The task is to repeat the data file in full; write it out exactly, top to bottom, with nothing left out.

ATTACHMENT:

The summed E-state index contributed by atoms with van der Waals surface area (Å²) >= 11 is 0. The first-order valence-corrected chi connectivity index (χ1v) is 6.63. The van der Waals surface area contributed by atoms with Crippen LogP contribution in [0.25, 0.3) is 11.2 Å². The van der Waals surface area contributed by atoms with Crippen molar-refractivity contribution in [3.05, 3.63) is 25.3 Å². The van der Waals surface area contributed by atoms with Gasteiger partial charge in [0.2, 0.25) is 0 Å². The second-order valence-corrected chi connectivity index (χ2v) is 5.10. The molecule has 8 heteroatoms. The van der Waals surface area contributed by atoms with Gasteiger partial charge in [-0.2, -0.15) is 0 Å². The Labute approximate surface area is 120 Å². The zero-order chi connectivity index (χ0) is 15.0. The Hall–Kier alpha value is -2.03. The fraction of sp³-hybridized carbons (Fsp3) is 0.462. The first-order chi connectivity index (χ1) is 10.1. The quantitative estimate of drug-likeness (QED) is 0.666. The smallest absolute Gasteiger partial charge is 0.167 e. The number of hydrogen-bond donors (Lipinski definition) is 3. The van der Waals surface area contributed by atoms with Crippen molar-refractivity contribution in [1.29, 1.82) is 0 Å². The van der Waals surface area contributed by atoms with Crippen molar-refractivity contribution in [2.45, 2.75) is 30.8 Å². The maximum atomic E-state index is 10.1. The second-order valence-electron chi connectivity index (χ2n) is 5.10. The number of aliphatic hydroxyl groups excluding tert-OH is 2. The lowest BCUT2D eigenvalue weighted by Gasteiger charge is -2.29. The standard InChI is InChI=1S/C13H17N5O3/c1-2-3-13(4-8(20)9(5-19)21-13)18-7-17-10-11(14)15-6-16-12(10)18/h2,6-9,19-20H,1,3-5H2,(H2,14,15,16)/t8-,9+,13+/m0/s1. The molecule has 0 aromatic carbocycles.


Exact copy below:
The summed E-state index contributed by atoms with van der Waals surface area (Å²) >= 11 is 0. The first-order valence-corrected chi connectivity index (χ1v) is 6.63. The van der Waals surface area contributed by atoms with Crippen LogP contribution in [0.25, 0.3) is 11.2 Å². The van der Waals surface area contributed by atoms with Crippen molar-refractivity contribution in [3.05, 3.63) is 25.3 Å². The van der Waals surface area contributed by atoms with Gasteiger partial charge in [0.2, 0.25) is 0 Å². The second-order valence-corrected chi connectivity index (χ2v) is 5.10. The molecule has 8 heteroatoms. The van der Waals surface area contributed by atoms with Gasteiger partial charge in [-0.2, -0.15) is 0 Å². The Labute approximate surface area is 120 Å². The zero-order chi connectivity index (χ0) is 15.0. The Hall–Kier alpha value is -2.03. The fraction of sp³-hybridized carbons (Fsp3) is 0.462. The first-order chi connectivity index (χ1) is 10.1. The quantitative estimate of drug-likeness (QED) is 0.666. The smallest absolute Gasteiger partial charge is 0.167 e. The number of hydrogen-bond donors (Lipinski definition) is 3. The van der Waals surface area contributed by atoms with Crippen molar-refractivity contribution in [1.29, 1.82) is 0 Å². The van der Waals surface area contributed by atoms with Crippen molar-refractivity contribution in [2.45, 2.75) is 30.8 Å². The maximum atomic E-state index is 10.1. The second-order valence-electron chi connectivity index (χ2n) is 5.10. The number of aliphatic hydroxyl groups excluding tert-OH is 2. The lowest BCUT2D eigenvalue weighted by Gasteiger charge is -2.29. The standard InChI is InChI=1S/C13H17N5O3/c1-2-3-13(4-8(20)9(5-19)21-13)18-7-17-10-11(14)15-6-16-12(10)18/h2,6-9,19-20H,1,3-5H2,(H2,14,15,16)/t8-,9+,13+/m0/s1. The molecule has 0 aromatic carbocycles.